The silent danger in prostate cancer

A disease by any name is already numbing enough. But besides the incurable lot, there are those that are so silent yet deadly. You will hardly know or feel it is eating you in the deep until the signs and symptoms start showing. Prostate cancer ranks high among this type of diseases.

A disease by any name is already numbing enough. But besides the incurable lot, there are those that are so silent yet deadly. You will hardly know or feel it is eating you in the deep until the signs and symptoms start showing. Prostate cancer ranks high among this type of diseases.

Mayo Clinic defines prostate cancer as the type of cancer that occurs in a man’s prostate—a small walnut-shaped gland that produces the seminal fluid that nourishes and transports sperm.

Prostate cancer is one of the most common types of cancer in men. Prostate cancer usually grows slowly and initially remains confined to the prostate gland, where it may not cause serious harm. While some types of prostate cancer grow slowly and may need minimal or no treatment, other types are aggressive and can spread quickly.

Sadly, the number of people suffering from prostate cancer has lately been on the rise, with men advised to visit doctors for frequent checkups and digital rectal examination plus blood testing for prostatic specific antigen (PSA), the Director of Medical Imaging Services at King Faisal Hospital Rwanda, Dr Emmanuel Rudakemwa, said.

The latest data from Prostate Cancer Africa indicates that about 100 Rwandan men are diagnosed with the disease each year, with many dying from the cancer.

“People get to know about it at its late stage, which makes it difficult to know the exact figures, but what I know it is on the increase,” Dr Rudakemwa said.

It has been said that 30 per cent of cancer deaths are caused directly by poor life style factors such as in adequate diet, obesity, and low fruit in take, lack of exercise, tobacco and alcohol use.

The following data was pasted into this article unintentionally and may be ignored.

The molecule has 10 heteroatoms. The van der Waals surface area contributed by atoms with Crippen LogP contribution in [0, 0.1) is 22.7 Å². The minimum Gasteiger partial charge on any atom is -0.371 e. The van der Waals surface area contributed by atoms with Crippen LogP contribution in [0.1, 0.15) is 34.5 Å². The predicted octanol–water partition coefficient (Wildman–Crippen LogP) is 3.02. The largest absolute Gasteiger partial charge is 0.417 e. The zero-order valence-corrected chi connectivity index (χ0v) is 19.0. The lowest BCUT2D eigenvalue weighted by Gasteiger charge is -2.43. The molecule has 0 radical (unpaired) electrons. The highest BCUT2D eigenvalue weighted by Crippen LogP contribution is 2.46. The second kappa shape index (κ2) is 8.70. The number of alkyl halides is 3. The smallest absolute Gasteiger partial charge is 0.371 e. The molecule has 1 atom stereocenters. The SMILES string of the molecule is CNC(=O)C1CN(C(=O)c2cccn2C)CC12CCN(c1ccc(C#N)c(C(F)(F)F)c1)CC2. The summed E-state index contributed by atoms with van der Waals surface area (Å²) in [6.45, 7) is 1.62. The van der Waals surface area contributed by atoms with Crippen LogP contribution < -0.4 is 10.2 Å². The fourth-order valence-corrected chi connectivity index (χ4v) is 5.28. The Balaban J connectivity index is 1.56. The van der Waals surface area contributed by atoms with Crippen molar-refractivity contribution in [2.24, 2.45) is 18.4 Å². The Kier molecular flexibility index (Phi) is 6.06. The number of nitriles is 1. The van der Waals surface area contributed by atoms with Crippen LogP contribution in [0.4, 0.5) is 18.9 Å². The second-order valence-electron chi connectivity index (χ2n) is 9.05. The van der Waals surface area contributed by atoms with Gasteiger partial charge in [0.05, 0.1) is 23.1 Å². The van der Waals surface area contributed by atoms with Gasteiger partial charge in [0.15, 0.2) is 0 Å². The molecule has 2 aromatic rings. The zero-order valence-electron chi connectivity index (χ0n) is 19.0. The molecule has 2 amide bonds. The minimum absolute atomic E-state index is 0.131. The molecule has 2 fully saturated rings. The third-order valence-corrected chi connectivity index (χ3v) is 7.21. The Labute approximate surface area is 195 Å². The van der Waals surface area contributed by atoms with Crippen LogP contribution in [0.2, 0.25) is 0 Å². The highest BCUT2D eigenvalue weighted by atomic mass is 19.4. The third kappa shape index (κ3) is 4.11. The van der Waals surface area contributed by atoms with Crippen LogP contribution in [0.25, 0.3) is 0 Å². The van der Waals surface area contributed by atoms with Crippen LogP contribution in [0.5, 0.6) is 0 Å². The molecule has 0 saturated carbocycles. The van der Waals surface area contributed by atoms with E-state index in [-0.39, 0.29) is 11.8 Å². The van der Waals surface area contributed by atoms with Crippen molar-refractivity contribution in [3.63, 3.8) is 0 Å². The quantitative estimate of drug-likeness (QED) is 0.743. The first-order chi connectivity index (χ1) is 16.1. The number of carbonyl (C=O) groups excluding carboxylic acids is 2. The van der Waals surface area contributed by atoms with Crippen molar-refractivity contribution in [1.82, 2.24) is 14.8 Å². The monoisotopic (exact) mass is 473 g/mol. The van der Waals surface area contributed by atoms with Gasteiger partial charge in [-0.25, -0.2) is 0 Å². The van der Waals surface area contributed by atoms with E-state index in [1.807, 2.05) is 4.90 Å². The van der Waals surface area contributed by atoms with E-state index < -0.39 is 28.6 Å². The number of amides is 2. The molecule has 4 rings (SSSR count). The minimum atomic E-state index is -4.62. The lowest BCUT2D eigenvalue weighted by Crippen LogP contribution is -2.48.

Dr Rudakemwa says if not treated, prostate cancer follows a natural course, starting as a tiny group of cancer cells that can grow into a full-blown tumor.

Genetic disease

Scientists say prostate cancer is at times genetic.

“Although it is sometimes genetic, this cannot stop people from going for frequent tests mainly men aged 50 and above,” Dr Rudakemya says.

The early signs of prostate cancer are urinary tract infection, burning pain on urination, frequent urination, especially with fever, not urinating or urinating very little despite drinking enough fluid; producing little urine despite straining; pain due to a full bladder, deep bone pain, especially in the back, hips, thighs, or bone fracture and with Possible sign of advanced prostate cancer that has spread to the bones.

Pain of the spinal cord compression is a true disaster and may be the first sign of cancer. It occurs when the cancer has spread to vertebrae of the spine and tailbone region. The weakened vertebrae can fall down on the spinal cord, causing symptoms and problems with function.

In its earliest and most curable stages, prostate cancer has no symptoms at all and, according to medics, the key to the effective management of the cancer is early detection, using regular physical examination and simple blood tests.

Medical specialists say that prostate cancer grows in stages: stage I prostate cancer is microscopic; it can’t be felt on a digital rectal exam and it isn’t seen on imaging of the prostate, in stage II, the tumor has grown inside the prostate but hasn’t extended beyond it; stage III prostate cancer has spread outside the prostate, but only barely. Prostate cancer in stage III may involve nearby tissues, like the seminal vesicles.

Prostate cancer grows locally within the prostate and grows for many years which make it extend outside the prostate. This can be in three ways through growing into neighboring tissues, spreading through the lymph system of lymph nodes and lymph vessels, traveling to distant tissues through blood, stage IV prostate cancer commonly spreads to lymph nodes, the bones, liver.

Sulaiman Maniraguha, 53, from Nyabisindu Sector in Gatsibo District, a sufferer, says he did not know he had the cancer until he went for medical check-up after experiencing horrible pain while urinating.

“It all came as a shock to me. I was transferred to Central University Teaching Hospital of Kigali from the local hospital. I was operated on and a tube was inserted into my urethra,” he said 

Dr Pacific Muhinzi, of Rwanda Military Hospital, Kanombe, warns that people should stop the habit of sitting out signs of diseases and only seeking treatment when the cancer has reached at advanced stage.

He said this reduces chances of survival.

According to the recent report from Rwanda Biomedical Centre prostate cancer covers 9.4 per cent in men.

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